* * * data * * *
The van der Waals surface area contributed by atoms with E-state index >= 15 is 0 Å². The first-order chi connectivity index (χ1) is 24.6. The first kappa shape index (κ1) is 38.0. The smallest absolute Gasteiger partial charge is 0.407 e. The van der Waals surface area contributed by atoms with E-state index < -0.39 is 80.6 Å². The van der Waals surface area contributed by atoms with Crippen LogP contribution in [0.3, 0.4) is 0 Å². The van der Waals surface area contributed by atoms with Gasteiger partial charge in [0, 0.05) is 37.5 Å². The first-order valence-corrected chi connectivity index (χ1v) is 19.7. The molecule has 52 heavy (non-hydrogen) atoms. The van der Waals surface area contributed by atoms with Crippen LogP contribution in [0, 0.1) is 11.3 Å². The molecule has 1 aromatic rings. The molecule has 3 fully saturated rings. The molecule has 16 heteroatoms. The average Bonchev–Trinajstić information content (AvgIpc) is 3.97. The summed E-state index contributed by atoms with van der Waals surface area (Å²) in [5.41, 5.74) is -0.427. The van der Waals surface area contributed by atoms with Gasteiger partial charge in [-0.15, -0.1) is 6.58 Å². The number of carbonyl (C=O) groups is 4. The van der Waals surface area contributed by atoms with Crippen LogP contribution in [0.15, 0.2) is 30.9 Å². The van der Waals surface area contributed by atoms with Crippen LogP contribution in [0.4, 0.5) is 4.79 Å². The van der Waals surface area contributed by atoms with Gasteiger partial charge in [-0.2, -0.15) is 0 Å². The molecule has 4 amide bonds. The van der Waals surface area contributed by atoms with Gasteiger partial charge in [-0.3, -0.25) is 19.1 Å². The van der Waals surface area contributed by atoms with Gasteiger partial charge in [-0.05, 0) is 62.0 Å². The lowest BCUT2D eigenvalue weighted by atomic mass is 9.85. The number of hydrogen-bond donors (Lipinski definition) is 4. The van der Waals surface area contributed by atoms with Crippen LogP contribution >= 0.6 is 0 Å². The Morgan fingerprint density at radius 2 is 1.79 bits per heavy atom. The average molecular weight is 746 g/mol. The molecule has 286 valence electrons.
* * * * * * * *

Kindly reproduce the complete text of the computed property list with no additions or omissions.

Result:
The van der Waals surface area contributed by atoms with E-state index >= 15 is 0 Å². The first-order chi connectivity index (χ1) is 24.6. The first kappa shape index (κ1) is 38.0. The smallest absolute Gasteiger partial charge is 0.407 e. The van der Waals surface area contributed by atoms with E-state index < -0.39 is 80.6 Å². The van der Waals surface area contributed by atoms with Crippen LogP contribution in [0.3, 0.4) is 0 Å². The van der Waals surface area contributed by atoms with Gasteiger partial charge in [0, 0.05) is 37.5 Å². The first-order valence-corrected chi connectivity index (χ1v) is 19.7. The molecule has 52 heavy (non-hydrogen) atoms. The van der Waals surface area contributed by atoms with Crippen LogP contribution in [0, 0.1) is 11.3 Å². The molecule has 1 aromatic rings. The molecule has 3 fully saturated rings. The molecule has 16 heteroatoms. The average Bonchev–Trinajstić information content (AvgIpc) is 3.97. The summed E-state index contributed by atoms with van der Waals surface area (Å²) in [5.41, 5.74) is -0.427. The van der Waals surface area contributed by atoms with Gasteiger partial charge in [-0.15, -0.1) is 6.58 Å². The number of carbonyl (C=O) groups is 4. The van der Waals surface area contributed by atoms with Crippen LogP contribution in [0.15, 0.2) is 30.9 Å². The van der Waals surface area contributed by atoms with Crippen LogP contribution in [0.4, 0.5) is 4.79 Å². The van der Waals surface area contributed by atoms with Gasteiger partial charge in [-0.2, -0.15) is 0 Å². The molecule has 4 amide bonds. The van der Waals surface area contributed by atoms with Gasteiger partial charge in [-0.3, -0.25) is 19.1 Å². The van der Waals surface area contributed by atoms with Gasteiger partial charge in [-0.05, 0) is 62.0 Å². The lowest BCUT2D eigenvalue weighted by atomic mass is 9.85. The number of hydrogen-bond donors (Lipinski definition) is 4. The van der Waals surface area contributed by atoms with Crippen LogP contribution >= 0.6 is 0 Å². The Morgan fingerprint density at radius 2 is 1.79 bits per heavy atom. The average molecular weight is 746 g/mol. The molecule has 286 valence electrons.